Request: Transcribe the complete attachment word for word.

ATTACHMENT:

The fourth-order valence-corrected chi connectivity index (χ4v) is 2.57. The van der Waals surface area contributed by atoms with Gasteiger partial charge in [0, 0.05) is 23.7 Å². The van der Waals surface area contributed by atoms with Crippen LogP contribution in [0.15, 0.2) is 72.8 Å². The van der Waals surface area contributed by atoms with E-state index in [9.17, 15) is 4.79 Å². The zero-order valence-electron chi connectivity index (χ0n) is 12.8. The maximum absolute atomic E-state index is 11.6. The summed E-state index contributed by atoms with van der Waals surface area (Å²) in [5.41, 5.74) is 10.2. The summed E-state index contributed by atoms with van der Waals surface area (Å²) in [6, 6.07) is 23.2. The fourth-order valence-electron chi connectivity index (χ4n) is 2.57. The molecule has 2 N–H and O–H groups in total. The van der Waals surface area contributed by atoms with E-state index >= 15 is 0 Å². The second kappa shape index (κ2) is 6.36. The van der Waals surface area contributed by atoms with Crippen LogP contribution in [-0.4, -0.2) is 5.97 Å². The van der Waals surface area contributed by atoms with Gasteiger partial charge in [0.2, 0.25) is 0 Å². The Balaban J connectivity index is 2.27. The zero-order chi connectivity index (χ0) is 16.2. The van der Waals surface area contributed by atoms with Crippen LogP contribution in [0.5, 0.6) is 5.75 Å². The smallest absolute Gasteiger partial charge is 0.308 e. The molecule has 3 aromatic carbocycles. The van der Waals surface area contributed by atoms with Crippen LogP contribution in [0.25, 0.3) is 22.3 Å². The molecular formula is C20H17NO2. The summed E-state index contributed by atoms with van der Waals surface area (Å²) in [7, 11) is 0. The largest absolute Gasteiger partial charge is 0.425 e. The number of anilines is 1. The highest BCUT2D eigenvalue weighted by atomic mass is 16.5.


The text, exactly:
The fourth-order valence-corrected chi connectivity index (χ4v) is 2.57. The van der Waals surface area contributed by atoms with Gasteiger partial charge in [0, 0.05) is 23.7 Å². The van der Waals surface area contributed by atoms with Crippen LogP contribution in [0.15, 0.2) is 72.8 Å². The van der Waals surface area contributed by atoms with E-state index in [9.17, 15) is 4.79 Å². The zero-order valence-electron chi connectivity index (χ0n) is 12.8. The maximum absolute atomic E-state index is 11.6. The summed E-state index contributed by atoms with van der Waals surface area (Å²) in [5.41, 5.74) is 10.2. The summed E-state index contributed by atoms with van der Waals surface area (Å²) in [6, 6.07) is 23.2. The fourth-order valence-electron chi connectivity index (χ4n) is 2.57. The molecule has 2 N–H and O–H groups in total. The van der Waals surface area contributed by atoms with E-state index >= 15 is 0 Å². The second kappa shape index (κ2) is 6.36. The van der Waals surface area contributed by atoms with Crippen LogP contribution in [-0.4, -0.2) is 5.97 Å². The van der Waals surface area contributed by atoms with Gasteiger partial charge in [0.2, 0.25) is 0 Å². The Balaban J connectivity index is 2.27. The zero-order chi connectivity index (χ0) is 16.2. The van der Waals surface area contributed by atoms with Crippen LogP contribution in [0.5, 0.6) is 5.75 Å². The smallest absolute Gasteiger partial charge is 0.308 e. The molecule has 3 aromatic carbocycles. The van der Waals surface area contributed by atoms with Crippen LogP contribution in [0.25, 0.3) is 22.3 Å². The molecular formula is C20H17NO2. The summed E-state index contributed by atoms with van der Waals surface area (Å²) in [7, 11) is 0. The largest absolute Gasteiger partial charge is 0.425 e. The number of anilines is 1. The highest BCUT2D eigenvalue weighted by atomic mass is 16.5.